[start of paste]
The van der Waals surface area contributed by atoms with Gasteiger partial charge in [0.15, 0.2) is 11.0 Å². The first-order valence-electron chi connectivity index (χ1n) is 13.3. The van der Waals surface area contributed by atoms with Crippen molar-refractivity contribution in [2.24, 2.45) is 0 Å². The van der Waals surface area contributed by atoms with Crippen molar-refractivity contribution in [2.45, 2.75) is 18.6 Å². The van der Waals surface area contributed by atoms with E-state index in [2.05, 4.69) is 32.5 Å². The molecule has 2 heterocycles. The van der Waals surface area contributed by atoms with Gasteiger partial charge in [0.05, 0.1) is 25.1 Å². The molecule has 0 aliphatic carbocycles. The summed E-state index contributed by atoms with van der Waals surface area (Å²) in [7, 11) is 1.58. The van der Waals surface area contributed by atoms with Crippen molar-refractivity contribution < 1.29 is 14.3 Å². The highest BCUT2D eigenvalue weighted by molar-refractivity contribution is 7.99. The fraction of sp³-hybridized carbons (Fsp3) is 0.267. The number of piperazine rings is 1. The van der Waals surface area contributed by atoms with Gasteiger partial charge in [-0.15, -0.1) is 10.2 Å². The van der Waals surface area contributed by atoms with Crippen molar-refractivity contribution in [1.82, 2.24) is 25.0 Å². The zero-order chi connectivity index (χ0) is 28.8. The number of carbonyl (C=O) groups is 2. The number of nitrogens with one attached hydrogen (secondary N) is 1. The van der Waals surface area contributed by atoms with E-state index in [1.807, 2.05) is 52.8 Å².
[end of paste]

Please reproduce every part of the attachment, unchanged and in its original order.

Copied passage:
The van der Waals surface area contributed by atoms with Gasteiger partial charge in [0.15, 0.2) is 11.0 Å². The first-order valence-electron chi connectivity index (χ1n) is 13.3. The van der Waals surface area contributed by atoms with Crippen molar-refractivity contribution in [2.24, 2.45) is 0 Å². The van der Waals surface area contributed by atoms with Crippen molar-refractivity contribution in [2.45, 2.75) is 18.6 Å². The van der Waals surface area contributed by atoms with E-state index in [2.05, 4.69) is 32.5 Å². The molecule has 2 heterocycles. The van der Waals surface area contributed by atoms with Gasteiger partial charge in [0.05, 0.1) is 25.1 Å². The molecule has 0 aliphatic carbocycles. The summed E-state index contributed by atoms with van der Waals surface area (Å²) in [7, 11) is 1.58. The van der Waals surface area contributed by atoms with Crippen molar-refractivity contribution < 1.29 is 14.3 Å². The highest BCUT2D eigenvalue weighted by molar-refractivity contribution is 7.99. The fraction of sp³-hybridized carbons (Fsp3) is 0.267. The number of piperazine rings is 1. The van der Waals surface area contributed by atoms with Gasteiger partial charge in [-0.15, -0.1) is 10.2 Å². The van der Waals surface area contributed by atoms with Crippen molar-refractivity contribution in [1.82, 2.24) is 25.0 Å². The zero-order chi connectivity index (χ0) is 28.8. The number of carbonyl (C=O) groups is 2. The number of nitrogens with one attached hydrogen (secondary N) is 1. The van der Waals surface area contributed by atoms with E-state index in [1.807, 2.05) is 52.8 Å².